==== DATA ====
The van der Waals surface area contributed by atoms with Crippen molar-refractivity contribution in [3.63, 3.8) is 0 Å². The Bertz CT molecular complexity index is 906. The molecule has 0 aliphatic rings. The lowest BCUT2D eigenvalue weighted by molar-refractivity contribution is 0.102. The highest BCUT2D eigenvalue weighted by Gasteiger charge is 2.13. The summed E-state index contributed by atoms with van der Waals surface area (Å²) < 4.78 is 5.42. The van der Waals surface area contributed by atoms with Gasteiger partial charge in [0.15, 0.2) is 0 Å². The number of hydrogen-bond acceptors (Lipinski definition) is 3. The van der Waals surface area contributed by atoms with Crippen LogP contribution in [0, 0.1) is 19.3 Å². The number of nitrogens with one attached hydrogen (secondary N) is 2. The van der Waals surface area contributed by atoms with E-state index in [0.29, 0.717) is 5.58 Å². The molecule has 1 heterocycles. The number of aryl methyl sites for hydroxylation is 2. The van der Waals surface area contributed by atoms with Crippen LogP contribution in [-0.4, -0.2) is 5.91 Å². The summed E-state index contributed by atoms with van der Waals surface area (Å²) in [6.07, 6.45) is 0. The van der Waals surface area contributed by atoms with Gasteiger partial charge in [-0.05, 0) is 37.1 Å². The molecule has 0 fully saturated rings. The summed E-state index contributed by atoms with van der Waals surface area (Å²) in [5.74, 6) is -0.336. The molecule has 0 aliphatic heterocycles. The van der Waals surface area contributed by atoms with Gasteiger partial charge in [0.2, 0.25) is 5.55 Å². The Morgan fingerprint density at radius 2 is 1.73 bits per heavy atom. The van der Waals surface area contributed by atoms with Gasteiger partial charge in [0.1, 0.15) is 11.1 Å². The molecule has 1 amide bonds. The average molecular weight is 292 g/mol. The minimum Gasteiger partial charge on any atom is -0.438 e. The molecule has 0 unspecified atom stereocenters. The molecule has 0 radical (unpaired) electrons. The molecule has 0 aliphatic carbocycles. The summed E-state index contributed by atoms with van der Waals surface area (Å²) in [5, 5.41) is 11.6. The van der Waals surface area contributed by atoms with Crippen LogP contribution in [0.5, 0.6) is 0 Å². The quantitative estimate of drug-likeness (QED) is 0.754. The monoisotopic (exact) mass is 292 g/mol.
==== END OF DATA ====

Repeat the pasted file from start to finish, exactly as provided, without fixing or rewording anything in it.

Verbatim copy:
The van der Waals surface area contributed by atoms with Crippen molar-refractivity contribution in [3.63, 3.8) is 0 Å². The Bertz CT molecular complexity index is 906. The molecule has 0 aliphatic rings. The lowest BCUT2D eigenvalue weighted by molar-refractivity contribution is 0.102. The highest BCUT2D eigenvalue weighted by Gasteiger charge is 2.13. The summed E-state index contributed by atoms with van der Waals surface area (Å²) < 4.78 is 5.42. The van der Waals surface area contributed by atoms with Gasteiger partial charge in [0.15, 0.2) is 0 Å². The number of hydrogen-bond acceptors (Lipinski definition) is 3. The van der Waals surface area contributed by atoms with Crippen LogP contribution in [0, 0.1) is 19.3 Å². The number of nitrogens with one attached hydrogen (secondary N) is 2. The van der Waals surface area contributed by atoms with E-state index in [0.29, 0.717) is 5.58 Å². The molecule has 1 heterocycles. The number of aryl methyl sites for hydroxylation is 2. The van der Waals surface area contributed by atoms with Crippen LogP contribution in [-0.4, -0.2) is 5.91 Å². The summed E-state index contributed by atoms with van der Waals surface area (Å²) in [6.07, 6.45) is 0. The van der Waals surface area contributed by atoms with Gasteiger partial charge in [-0.05, 0) is 37.1 Å². The molecule has 0 fully saturated rings. The summed E-state index contributed by atoms with van der Waals surface area (Å²) in [5.74, 6) is -0.336. The molecule has 0 aliphatic heterocycles. The van der Waals surface area contributed by atoms with Gasteiger partial charge in [0.2, 0.25) is 5.55 Å². The Morgan fingerprint density at radius 2 is 1.73 bits per heavy atom. The van der Waals surface area contributed by atoms with Gasteiger partial charge in [0.1, 0.15) is 11.1 Å². The molecule has 1 amide bonds. The average molecular weight is 292 g/mol. The minimum Gasteiger partial charge on any atom is -0.438 e. The molecule has 0 unspecified atom stereocenters. The molecule has 0 radical (unpaired) electrons. The molecule has 0 aliphatic carbocycles. The summed E-state index contributed by atoms with van der Waals surface area (Å²) in [5, 5.41) is 11.6. The van der Waals surface area contributed by atoms with Crippen LogP contribution in [0.5, 0.6) is 0 Å². The quantitative estimate of drug-likeness (QED) is 0.754. The monoisotopic (exact) mass is 292 g/mol.